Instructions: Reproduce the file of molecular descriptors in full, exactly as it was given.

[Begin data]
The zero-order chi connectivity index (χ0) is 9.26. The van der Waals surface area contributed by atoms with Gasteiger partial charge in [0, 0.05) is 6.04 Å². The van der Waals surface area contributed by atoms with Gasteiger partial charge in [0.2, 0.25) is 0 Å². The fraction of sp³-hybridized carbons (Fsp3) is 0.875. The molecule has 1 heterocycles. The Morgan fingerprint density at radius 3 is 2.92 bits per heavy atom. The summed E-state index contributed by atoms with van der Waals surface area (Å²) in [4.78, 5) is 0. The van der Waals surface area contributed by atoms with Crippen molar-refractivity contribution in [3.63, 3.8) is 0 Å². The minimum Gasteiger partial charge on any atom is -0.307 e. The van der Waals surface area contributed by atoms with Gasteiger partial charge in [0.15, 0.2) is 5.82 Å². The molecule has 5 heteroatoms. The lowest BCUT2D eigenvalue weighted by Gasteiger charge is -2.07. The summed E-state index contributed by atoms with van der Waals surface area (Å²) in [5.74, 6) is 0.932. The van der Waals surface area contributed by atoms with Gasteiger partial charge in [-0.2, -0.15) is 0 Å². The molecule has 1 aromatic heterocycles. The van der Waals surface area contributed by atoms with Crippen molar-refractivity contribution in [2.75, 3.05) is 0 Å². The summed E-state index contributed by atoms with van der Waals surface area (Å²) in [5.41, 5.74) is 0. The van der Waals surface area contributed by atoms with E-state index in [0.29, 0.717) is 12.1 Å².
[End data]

The zero-order chi connectivity index (χ0) is 9.26. The van der Waals surface area contributed by atoms with Gasteiger partial charge in [0, 0.05) is 6.04 Å². The van der Waals surface area contributed by atoms with Gasteiger partial charge in [0.2, 0.25) is 0 Å². The fraction of sp³-hybridized carbons (Fsp3) is 0.875. The molecule has 1 heterocycles. The Morgan fingerprint density at radius 3 is 2.92 bits per heavy atom. The summed E-state index contributed by atoms with van der Waals surface area (Å²) in [4.78, 5) is 0. The van der Waals surface area contributed by atoms with Crippen molar-refractivity contribution in [3.63, 3.8) is 0 Å². The minimum Gasteiger partial charge on any atom is -0.307 e. The van der Waals surface area contributed by atoms with Gasteiger partial charge in [0.15, 0.2) is 5.82 Å². The molecule has 5 heteroatoms. The lowest BCUT2D eigenvalue weighted by Gasteiger charge is -2.07. The summed E-state index contributed by atoms with van der Waals surface area (Å²) in [5.74, 6) is 0.932. The van der Waals surface area contributed by atoms with Gasteiger partial charge in [-0.2, -0.15) is 0 Å². The molecule has 1 aromatic heterocycles. The van der Waals surface area contributed by atoms with Crippen molar-refractivity contribution in [2.75, 3.05) is 0 Å². The summed E-state index contributed by atoms with van der Waals surface area (Å²) in [5.41, 5.74) is 0. The van der Waals surface area contributed by atoms with E-state index in [0.29, 0.717) is 12.1 Å².